Writing a letter to the editor of a newspaper is a powerful way to voice your concerns about issues affecting national parks. It doesn't need to be as scary as it sounds. Just follow these simple steps to share your concerns about national parks.
- Peruse your college, local or national newspaper. Find a national park-related article that resonates with you. You should feel inspired or provoked by the content.
- Find the paper’s Letter to the Editor guidelines online, and then grab your pen or laptop.
Start with your personal details: name, address, phone number & email address.
Keep your salutation simple: “Dear Editor.”
Be succinct, focused and fact-based with your content. (Need some help? Email email@example.com and we’ll put you in touch with an issue expert.)
Timing: For your best chance at publishing, submit your LTE within one week of the article to which you’re responding.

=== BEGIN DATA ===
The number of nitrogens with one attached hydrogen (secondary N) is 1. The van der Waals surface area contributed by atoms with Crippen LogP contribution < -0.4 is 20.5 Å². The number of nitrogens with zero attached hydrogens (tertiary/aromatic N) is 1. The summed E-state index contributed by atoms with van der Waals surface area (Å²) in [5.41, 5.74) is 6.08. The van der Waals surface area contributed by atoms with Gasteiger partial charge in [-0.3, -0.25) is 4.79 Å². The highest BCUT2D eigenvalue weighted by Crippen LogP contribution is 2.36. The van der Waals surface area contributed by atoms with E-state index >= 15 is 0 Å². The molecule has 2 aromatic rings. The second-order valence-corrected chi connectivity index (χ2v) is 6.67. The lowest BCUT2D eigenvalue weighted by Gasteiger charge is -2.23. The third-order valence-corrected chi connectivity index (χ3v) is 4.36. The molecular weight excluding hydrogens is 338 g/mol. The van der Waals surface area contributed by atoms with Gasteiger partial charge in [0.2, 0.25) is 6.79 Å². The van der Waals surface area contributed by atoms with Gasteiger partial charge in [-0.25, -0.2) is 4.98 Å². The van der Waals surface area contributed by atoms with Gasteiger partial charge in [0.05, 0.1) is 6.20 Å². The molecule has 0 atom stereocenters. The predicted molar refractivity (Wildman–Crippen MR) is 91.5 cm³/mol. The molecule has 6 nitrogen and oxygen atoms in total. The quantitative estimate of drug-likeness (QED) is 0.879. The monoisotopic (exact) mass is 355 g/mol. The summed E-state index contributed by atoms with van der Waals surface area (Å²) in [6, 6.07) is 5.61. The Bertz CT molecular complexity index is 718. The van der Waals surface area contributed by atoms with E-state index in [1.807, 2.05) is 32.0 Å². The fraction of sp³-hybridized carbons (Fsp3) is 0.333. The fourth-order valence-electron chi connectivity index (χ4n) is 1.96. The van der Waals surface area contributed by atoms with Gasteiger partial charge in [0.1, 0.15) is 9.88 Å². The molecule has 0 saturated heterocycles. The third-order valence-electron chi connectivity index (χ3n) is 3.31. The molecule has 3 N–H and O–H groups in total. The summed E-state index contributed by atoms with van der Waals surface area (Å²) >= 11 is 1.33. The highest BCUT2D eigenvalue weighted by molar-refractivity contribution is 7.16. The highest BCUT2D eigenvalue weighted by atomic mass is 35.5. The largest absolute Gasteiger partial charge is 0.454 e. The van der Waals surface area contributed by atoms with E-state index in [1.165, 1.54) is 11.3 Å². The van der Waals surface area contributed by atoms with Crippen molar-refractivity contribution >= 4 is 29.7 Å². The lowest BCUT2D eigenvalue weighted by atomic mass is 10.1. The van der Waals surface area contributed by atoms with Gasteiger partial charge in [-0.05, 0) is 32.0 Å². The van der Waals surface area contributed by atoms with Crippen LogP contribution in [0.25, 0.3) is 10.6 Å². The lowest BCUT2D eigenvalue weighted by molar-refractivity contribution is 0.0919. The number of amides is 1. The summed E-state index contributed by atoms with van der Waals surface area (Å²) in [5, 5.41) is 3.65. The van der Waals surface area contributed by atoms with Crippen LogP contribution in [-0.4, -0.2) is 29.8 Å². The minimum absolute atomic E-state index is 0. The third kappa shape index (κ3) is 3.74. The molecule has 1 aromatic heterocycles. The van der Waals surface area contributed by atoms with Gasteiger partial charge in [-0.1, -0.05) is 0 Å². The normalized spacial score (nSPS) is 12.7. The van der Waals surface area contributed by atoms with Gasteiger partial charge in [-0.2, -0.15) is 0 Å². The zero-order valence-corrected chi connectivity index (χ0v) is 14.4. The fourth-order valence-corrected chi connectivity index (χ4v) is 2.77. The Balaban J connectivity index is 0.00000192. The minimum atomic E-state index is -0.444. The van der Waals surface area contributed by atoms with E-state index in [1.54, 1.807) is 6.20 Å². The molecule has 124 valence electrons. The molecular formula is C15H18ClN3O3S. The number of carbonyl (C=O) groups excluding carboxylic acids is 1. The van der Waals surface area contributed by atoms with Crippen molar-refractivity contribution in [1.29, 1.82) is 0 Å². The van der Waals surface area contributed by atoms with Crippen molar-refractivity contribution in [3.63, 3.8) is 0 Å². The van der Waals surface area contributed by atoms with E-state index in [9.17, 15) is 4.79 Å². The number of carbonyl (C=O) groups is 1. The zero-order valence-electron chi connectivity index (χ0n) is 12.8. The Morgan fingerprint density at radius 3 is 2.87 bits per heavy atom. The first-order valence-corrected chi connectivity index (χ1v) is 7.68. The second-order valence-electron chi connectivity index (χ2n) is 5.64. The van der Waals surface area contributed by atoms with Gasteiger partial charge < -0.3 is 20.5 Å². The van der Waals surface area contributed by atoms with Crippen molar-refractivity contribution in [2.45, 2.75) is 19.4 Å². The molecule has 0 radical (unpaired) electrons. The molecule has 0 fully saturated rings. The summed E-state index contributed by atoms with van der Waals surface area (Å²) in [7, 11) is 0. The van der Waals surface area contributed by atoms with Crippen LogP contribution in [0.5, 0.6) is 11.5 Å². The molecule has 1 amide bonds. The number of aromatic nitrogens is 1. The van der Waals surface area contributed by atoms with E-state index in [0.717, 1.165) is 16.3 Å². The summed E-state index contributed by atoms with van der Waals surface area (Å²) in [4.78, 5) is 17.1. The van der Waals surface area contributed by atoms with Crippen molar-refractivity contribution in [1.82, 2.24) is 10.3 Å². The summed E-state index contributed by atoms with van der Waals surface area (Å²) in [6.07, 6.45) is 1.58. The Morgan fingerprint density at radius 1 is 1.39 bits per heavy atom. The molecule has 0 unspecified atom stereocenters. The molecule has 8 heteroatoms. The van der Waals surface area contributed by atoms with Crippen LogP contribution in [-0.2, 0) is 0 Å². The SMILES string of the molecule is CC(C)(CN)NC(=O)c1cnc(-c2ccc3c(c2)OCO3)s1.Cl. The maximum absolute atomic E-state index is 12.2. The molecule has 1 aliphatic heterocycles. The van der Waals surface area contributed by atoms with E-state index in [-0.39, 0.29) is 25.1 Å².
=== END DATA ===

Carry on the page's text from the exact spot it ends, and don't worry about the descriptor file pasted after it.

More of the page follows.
Length: Keep it short! Shoot for no more than 200 words.
National or local? National papers have larger audiences, so more readership, but the competition to get your LTE printed will be higher. Local papers have smaller readerships, but it’s often easier to get your LTE placed.
Refer to the original article within the first sentence or two and establish your position clearly.
Share your personal attachment to the issue. How/why does this issue relate to you or impact you?
Drop names if a specific company, board, legislator or agency is relevant to the situation.
Include a “call to action.” Propose a solution and offer ways the readers can get involved.
End your letter strongly. Leave no doubt as to your position on the issue.
Look back over your LTE and cut any extraneous words.
Keep your sentences active and your tone respectful and appropriate.
Remove all jargon, acronyms, confusing policy talk or slang.
Ensure your LTE expresses a sense of urgency.
- Send in your LTE using the method preferred by the newspaper (email, online intake form or — rarely — snail mail).
5. Next Steps
Read the paper regularly and keep an eye out for your published LTE. (Note: The paper may edit your letter for length or clarity.)
Spread the word. Share your published LTE with your network, and don’t forget to tag NPCA.
If your letter doesn’t get published, try again and don’t be discouraged. The more articles that are submitted about a particular topic or that contribute to a robust public dialogue, the more likely an editor will pick one to reflect public opinion.
For More Information
Larissa WalkerDirector of Outreach & Engagement